Pvt. Boyd Albert Riese
Pvt. Boyd A. Riese was son of Ernest and Ella Riese
and was born on April 3, 1921, in Avon County,
Wisconsin. He was raised at 4321 North Walnut
Street in Janesville and attended school there.
While Boyd was still in high school, he enlisted in the Wisconsin National Guard. During his senior year of high school, his tank company was called to federal duty as a member of A Company, 192nd Tank Battalion, which resulted in his receiving his high school diploma at Fort Knox, Kentucky.
In late August, the
battalion was informed it would take part in
maneuvers in Louisiana from September 1st
through 30th. During the maneuvers the
battalion performed exceptionally
well. After the maneuvers, instead of
returning to Ft. Knox, the battalion was
ordered to Camp Polk, Louisiana. None
of the members had any idea why they were
being kept there.
The members of the battalion
pitched the tents in an open
field halfway between the
Clark Field Administration
Building and Fort
Stotsenburg. The tents
were set up in two rows and
five men were assigned to
each tent. There were
two supply tents and meals
were provided by food trucks
stationed at the end of the
rows of tents.
The tanks often were the last units to disengage
from the enemy and form a new defensive line as
Americans and Filipino forces withdrew toward
Bataan. The night of January 7th, the A
Company was awaiting orders to cross the last bridge
into Bataan over the Culis Creek. The
engineers were ready to blow up the bridge, but the
battalion's commanding officer, Lt. Col. Ted
Wickord, ordered the engineers to wait until he had
looked to see if they were anywhere in sight.
He found the company, asleep in their tanks, because
they had not received the order to withdraw across
the bridge. After they had crossed, the bridge
2nd or 3rd,
Battle of the
The tanks had
been sent in
to wipe out
two pockets of
were soon cut
them at the
The company's last bivouac area was about twelve
kilometers north of Marivales and looking out on the
China Sea. By this point, the tankers knew
that there was no help on the way. Many had
listened to Secretary of War Harry L. Stimson on
short wave. When asked about the Philippines,
he said, "There are times
when men must die." The
soldiers cursed in response because they knew that
the Philippines had already been lost.
Boyd was held as a POW at Camp O'Donnell, but within days of arriving, he volunteered to go out on a work detail to collect scrap metal. The POWs tied vehicles, that had been destroyed during the retreat into Bataan, together and drove them to San Fernando. From there, the vehicles were taken to Manila and sent to Japan.
Boyd came down with malaria at some point on the detail. He was taken to the Pampanga Provincial Hospital and remained there until July 27th. When he was released, he was sent to Cabanatuan. He was next sent to the Port Area of Manila to work on the docks. He remained on the detail until July, 1944.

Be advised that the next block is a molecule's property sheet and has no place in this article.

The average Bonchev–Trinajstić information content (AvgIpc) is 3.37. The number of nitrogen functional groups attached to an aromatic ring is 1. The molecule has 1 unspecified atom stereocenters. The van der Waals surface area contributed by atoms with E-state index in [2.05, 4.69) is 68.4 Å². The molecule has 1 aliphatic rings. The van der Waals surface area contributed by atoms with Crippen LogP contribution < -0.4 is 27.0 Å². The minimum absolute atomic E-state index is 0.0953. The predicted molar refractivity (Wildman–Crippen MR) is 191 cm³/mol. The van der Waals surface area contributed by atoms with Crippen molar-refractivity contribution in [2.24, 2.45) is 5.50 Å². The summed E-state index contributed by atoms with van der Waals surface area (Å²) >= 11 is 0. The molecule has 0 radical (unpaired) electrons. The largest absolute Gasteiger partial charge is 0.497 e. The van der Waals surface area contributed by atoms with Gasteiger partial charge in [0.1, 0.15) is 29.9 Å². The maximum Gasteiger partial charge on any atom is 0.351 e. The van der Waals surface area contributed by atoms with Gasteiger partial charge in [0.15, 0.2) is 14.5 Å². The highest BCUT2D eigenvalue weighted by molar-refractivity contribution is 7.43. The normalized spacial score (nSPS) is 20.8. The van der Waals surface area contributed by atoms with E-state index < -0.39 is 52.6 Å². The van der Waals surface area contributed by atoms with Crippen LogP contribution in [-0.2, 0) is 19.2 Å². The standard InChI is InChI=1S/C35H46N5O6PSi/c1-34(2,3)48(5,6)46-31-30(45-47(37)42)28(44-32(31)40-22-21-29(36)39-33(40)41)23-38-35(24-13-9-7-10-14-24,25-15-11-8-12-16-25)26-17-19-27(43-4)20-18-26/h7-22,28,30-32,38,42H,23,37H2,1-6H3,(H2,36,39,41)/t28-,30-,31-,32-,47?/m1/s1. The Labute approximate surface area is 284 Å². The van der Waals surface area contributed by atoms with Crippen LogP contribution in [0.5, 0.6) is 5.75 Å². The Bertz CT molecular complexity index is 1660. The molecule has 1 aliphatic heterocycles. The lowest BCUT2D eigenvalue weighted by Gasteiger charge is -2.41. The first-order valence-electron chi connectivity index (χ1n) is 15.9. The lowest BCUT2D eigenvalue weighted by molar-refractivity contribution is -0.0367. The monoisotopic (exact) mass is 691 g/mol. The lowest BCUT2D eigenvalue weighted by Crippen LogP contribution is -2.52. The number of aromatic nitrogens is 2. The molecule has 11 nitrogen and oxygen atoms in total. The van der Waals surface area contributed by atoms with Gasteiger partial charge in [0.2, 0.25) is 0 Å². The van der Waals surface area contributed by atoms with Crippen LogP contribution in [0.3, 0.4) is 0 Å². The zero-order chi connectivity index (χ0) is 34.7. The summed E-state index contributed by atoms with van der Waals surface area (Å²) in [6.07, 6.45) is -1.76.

On July 14, 1944, Boyd was boarded onto the Nissyo
Maru. On the July 17th, at 7:00 A.M.,
the ship moved but dropped anchor at the harbor's
breakwater. The POWs remained in the holds of
the ship and were not fed for almost a day and a
half. Once they were fed, they received two
meals a day of rice and vegetables and received two
canteen cups of water. On July 23rd, at 8:00
A.M., the ship moved to a point near Corregidor and
dropped anchor. The next morning it sailed as
part of a convoy.
From Moji, Boyd was sent to Kamioka Camp also known as Nagoya #7-B, where he worked in lead and zinc mines. With him in the camp was Emerson Rex of A Company. The camp was sixty miles from Nagaski. When the atomic bomb was dropped, the camp shook. The POWs remained in the camp even after hearing that the war was over and receiving food drops. It was only after the POWs sent men out to contact the Americans occupying Japan that the camp was liberated on September 7, 1945. Upon liberation, he was taken to Yokohama and returned to the Philippines where he promoted to sergeant. He received medical treatment before being boarded onto the U.S.S. Gospher which sailed on September 24th and arrived at Seattle, Washington, on October 21st. The POWs disembarked were hospitalized at Madigan General Hospital at Ft. Lewis, Washington.
He returned to Janesville and married Alverda Brenden on December 21, 1946, and became the father of Leslie Ann. Boyd remained in the military and was assigned to the office of the reorganized reserve corps offices in Milwaukee.
On Monday, October 24, 1949, after coming home from
work, Boyd lapsed into a coma. He regained
consciousness briefly and was taken to Great Lakes
Naval Station in Lake County, Illinois. There,
he died never regaining consciousness. After
his death, it was determined he had died from a
bacterial infection that he contracted while a POW
and had grown in the valves of his heart.
Sgt. Boyd A. Riese funeral was held in Janesville, and his pallbearers were all members of A Company. He was buried at Oak Hill Cemetery in Janesville.